Monday, November 13, 2017

Node.js, circularly dependent modules and intellisense in VS Code

Circularily dependand modules in Node.js is something most people recommend you should definitely avoid. Let's start with an example of two classes that mutually require each other:
// a.js
var B = require('./b');

class A {
    createB() {
        return new B();
    }
}
    
module.exports = A;

// b.js
var A = require('./a');

class B {
    createA() {
        return new A();
    }    
}

module.exports = B;

// app.js
var A = require('./a');
var B = require('./b');

var a = new B().createA();
var b = new A().createB();

console.log(a);
console.log(b);
Although this looks correct and intellisense works correctly, this of course doesn't work because of the circular dependency.
And while there are multiple resources that cover the topic (e.g. [1] or [2]) I'd like to emphasize that VS Code does a nice job in inferring of what actual type of the returned value from the method is, regardless of what approach to the issue you take.

Let's check the first approach, where you inline the reference

// b.js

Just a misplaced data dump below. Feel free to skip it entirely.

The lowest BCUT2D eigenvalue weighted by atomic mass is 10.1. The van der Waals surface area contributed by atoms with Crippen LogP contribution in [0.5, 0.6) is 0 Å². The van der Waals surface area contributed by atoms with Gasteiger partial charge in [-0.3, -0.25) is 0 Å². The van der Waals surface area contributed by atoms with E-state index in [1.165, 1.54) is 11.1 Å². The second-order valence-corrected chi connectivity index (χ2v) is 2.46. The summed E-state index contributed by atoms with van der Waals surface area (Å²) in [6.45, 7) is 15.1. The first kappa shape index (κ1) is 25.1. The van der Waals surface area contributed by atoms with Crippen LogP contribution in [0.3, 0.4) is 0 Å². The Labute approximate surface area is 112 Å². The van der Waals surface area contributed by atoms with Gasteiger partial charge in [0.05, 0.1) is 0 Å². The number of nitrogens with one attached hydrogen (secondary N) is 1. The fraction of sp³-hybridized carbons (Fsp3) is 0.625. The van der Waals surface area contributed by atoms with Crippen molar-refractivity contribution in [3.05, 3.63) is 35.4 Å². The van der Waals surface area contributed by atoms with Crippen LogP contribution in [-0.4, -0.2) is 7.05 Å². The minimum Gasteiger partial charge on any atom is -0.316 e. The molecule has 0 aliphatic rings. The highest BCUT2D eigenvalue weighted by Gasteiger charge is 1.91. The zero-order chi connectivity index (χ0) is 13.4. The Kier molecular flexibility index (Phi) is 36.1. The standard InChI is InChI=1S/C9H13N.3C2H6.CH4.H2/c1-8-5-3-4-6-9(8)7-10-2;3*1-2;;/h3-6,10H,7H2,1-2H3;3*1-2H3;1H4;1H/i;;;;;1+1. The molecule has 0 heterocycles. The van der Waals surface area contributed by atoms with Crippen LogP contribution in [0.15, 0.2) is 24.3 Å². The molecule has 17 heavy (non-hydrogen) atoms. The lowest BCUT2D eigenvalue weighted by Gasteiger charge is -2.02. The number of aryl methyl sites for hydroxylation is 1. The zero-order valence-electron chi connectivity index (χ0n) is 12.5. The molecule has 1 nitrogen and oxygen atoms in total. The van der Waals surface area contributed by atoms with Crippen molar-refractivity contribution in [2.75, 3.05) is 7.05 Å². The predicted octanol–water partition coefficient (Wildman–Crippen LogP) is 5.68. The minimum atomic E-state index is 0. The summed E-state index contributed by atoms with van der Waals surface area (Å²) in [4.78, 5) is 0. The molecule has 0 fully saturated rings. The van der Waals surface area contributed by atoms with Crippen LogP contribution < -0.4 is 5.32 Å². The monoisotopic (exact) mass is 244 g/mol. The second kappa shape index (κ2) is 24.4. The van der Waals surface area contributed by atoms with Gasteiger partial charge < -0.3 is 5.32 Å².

class B {
    createA() {
        var A = require('./a');
        return new A();
    }    
}

module.exports = B;
Note that the VS Code still correctly infers the return type of the method:
The second approach involves moving requires to the end of both modules
// a.js
class A {
    createB() {
        return new B();
    }
}
    
module.exports = A;

var B = require('./b');

// b.js
class B {
    createA() {
        return new A();
    }    
}

module.exports = B;

var A = require('./a');
The type inference still works.

The last fact worth mentioning is that VS Code respects the JSDoc's @type annotation, whenever there type can't be inferred automatically, you can help it.

Take a look at VS Code not able to infer the actual type of a variable

var a = new B().createA();
var b = new A().createB();

var _unknown;
and how a hint helps it
var a = new B().createA();
var b = new A().createB();

/** @type {A} */
var _unknown;